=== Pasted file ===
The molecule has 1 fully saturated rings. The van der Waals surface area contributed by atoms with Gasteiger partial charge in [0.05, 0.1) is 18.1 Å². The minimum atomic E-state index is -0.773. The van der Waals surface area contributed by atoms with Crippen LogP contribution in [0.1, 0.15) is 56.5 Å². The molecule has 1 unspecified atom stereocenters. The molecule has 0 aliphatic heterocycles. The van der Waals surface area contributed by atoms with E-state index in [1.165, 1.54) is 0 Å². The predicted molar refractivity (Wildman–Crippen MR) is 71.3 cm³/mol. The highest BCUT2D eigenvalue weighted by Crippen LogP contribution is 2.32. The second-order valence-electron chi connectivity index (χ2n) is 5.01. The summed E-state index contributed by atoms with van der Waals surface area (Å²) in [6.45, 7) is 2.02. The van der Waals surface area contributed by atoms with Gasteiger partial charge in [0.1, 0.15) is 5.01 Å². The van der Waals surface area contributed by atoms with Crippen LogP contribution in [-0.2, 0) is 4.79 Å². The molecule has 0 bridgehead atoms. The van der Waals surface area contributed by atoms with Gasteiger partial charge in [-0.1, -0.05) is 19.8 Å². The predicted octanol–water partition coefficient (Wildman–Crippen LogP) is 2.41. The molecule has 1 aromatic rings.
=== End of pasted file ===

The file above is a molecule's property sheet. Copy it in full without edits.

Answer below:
The molecule has 1 fully saturated rings. The van der Waals surface area contributed by atoms with Gasteiger partial charge in [0.05, 0.1) is 18.1 Å². The minimum atomic E-state index is -0.773. The van der Waals surface area contributed by atoms with Crippen LogP contribution in [0.1, 0.15) is 56.5 Å². The molecule has 1 unspecified atom stereocenters. The molecule has 0 aliphatic heterocycles. The van der Waals surface area contributed by atoms with E-state index in [1.165, 1.54) is 0 Å². The predicted molar refractivity (Wildman–Crippen MR) is 71.3 cm³/mol. The highest BCUT2D eigenvalue weighted by Crippen LogP contribution is 2.32. The second-order valence-electron chi connectivity index (χ2n) is 5.01. The summed E-state index contributed by atoms with van der Waals surface area (Å²) in [6.45, 7) is 2.02. The van der Waals surface area contributed by atoms with Gasteiger partial charge in [0.1, 0.15) is 5.01 Å². The van der Waals surface area contributed by atoms with Crippen LogP contribution in [-0.2, 0) is 4.79 Å². The molecule has 0 bridgehead atoms. The van der Waals surface area contributed by atoms with Gasteiger partial charge in [-0.1, -0.05) is 19.8 Å². The predicted octanol–water partition coefficient (Wildman–Crippen LogP) is 2.41. The molecule has 1 aromatic rings.